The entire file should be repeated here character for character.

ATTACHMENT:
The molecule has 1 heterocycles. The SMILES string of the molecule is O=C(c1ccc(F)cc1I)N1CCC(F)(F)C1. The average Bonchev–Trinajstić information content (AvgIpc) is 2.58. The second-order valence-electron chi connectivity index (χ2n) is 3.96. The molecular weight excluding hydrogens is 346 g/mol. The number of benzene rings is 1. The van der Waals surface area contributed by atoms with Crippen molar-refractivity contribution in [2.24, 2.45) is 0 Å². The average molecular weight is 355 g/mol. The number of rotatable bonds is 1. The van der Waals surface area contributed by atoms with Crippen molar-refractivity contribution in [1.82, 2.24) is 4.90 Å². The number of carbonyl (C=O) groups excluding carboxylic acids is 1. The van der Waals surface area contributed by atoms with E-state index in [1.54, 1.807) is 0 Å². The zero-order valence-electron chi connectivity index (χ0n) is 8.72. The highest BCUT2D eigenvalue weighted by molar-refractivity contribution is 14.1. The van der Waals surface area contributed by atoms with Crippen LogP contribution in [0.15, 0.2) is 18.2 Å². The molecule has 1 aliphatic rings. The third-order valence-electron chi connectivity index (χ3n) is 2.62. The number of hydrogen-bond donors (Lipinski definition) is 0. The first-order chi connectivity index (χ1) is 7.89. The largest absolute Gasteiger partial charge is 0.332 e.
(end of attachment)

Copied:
The molecule has 1 heterocycles. The SMILES string of the molecule is O=C(c1ccc(F)cc1I)N1CCC(F)(F)C1. The average Bonchev–Trinajstić information content (AvgIpc) is 2.58. The second-order valence-electron chi connectivity index (χ2n) is 3.96. The molecular weight excluding hydrogens is 346 g/mol. The number of benzene rings is 1. The van der Waals surface area contributed by atoms with Crippen molar-refractivity contribution in [2.24, 2.45) is 0 Å². The average molecular weight is 355 g/mol. The number of rotatable bonds is 1. The van der Waals surface area contributed by atoms with Crippen molar-refractivity contribution in [1.82, 2.24) is 4.90 Å². The number of carbonyl (C=O) groups excluding carboxylic acids is 1. The van der Waals surface area contributed by atoms with E-state index in [1.54, 1.807) is 0 Å². The zero-order valence-electron chi connectivity index (χ0n) is 8.72. The highest BCUT2D eigenvalue weighted by molar-refractivity contribution is 14.1. The van der Waals surface area contributed by atoms with Crippen LogP contribution in [0.15, 0.2) is 18.2 Å². The molecule has 1 aliphatic rings. The third-order valence-electron chi connectivity index (χ3n) is 2.62. The number of hydrogen-bond donors (Lipinski definition) is 0. The first-order chi connectivity index (χ1) is 7.89. The largest absolute Gasteiger partial charge is 0.332 e.